Fascination with flames…

Candle flames are not easy to capture.  I have found that if you shoot them in daylight that you will be able to capture more detail in the flame.  It is the same principle as shooting the moon.  If you shoot the moon in the dark you are likely to get a white dot on your image.  If you shoot the moon at twilight or dawn when there is just a little lite other than the moon –you will be more likely to get details of the surface of the moon.  I shot both of these in daylight.  The flame I shot with 100 watt daylight flood lights shinning on it.  I underexposed the image to get the light and the background dark.  A fast shutter speed.

Day 5/365–I was fascinated with the reflection of the flame on the jar and in the melted wax. This was shot in daylight with a white background–EXIF data:  1/200 f/1.4  50mm  ISO 100

Day 6/365 I love the color of the flame and was thrilled to capture it.  Again, shot in daylight with two 100watt daylight (5000K) flood lights lighting it.  EXIF data:  1/2500  f/4.5 105mm (macro lens) ISO 200.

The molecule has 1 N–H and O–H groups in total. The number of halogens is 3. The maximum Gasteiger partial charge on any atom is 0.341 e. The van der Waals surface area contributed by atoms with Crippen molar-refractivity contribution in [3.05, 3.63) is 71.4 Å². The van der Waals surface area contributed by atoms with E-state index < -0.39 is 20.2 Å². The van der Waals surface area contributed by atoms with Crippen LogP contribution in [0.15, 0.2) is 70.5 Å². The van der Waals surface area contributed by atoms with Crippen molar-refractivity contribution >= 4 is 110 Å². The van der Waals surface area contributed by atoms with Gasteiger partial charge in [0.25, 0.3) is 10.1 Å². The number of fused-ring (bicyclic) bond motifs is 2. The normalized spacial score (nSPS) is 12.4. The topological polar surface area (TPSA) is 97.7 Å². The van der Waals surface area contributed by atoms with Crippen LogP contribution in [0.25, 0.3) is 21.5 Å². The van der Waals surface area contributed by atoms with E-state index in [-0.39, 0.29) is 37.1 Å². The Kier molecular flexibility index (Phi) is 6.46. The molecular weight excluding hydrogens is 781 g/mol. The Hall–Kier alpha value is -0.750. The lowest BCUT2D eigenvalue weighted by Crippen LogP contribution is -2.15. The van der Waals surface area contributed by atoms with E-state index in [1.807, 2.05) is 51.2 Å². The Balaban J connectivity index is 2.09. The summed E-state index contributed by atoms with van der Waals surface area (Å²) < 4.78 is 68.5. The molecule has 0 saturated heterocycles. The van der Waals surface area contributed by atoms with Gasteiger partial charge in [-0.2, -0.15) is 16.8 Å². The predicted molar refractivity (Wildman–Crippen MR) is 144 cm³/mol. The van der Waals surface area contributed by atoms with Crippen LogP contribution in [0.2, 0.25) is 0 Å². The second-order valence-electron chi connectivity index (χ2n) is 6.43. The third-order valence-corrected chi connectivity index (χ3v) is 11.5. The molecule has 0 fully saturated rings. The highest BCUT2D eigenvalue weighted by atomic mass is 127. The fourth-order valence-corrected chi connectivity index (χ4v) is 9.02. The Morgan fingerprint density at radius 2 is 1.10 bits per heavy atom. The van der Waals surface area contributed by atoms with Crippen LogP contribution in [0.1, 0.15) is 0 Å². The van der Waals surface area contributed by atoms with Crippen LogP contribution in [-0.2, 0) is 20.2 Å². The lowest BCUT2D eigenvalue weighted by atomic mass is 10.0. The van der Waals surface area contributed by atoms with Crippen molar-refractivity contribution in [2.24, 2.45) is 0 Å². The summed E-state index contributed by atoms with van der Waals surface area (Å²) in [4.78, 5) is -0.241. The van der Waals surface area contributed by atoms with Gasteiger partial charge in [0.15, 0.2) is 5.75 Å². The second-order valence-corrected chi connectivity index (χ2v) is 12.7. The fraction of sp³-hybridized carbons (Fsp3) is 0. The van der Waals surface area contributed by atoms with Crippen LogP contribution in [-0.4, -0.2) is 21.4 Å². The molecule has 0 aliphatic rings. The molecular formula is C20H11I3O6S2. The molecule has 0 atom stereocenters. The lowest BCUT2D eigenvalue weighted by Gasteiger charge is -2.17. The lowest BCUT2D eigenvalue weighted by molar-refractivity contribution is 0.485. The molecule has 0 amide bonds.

I took my UV filter off (and I am leaving it off) to prevent lens flare ( double images)

Give it a try–play around with light–see show the flame photographs in the dark and with light.  I am going to try photographing smoke some time soon.

Thanks for stopping by.


About ~ ~ joanne.thomas.photographer~~

I am retired, starting a new career. I love shooting portraits. People are so fun and interesting--I try to bring out there personalities and capture them in images. Children are especially interesting little people, who love to tell you all they know and are so uninhibited. I enjoy shooting weddings to capture all the details and emotions of the day. Between photo sessions I keep shooting --to learn, to experiment--to create art. The industry is ever evolving and I want to give my clients the most exciting and lasting images, full of their love of life expressing their personality.
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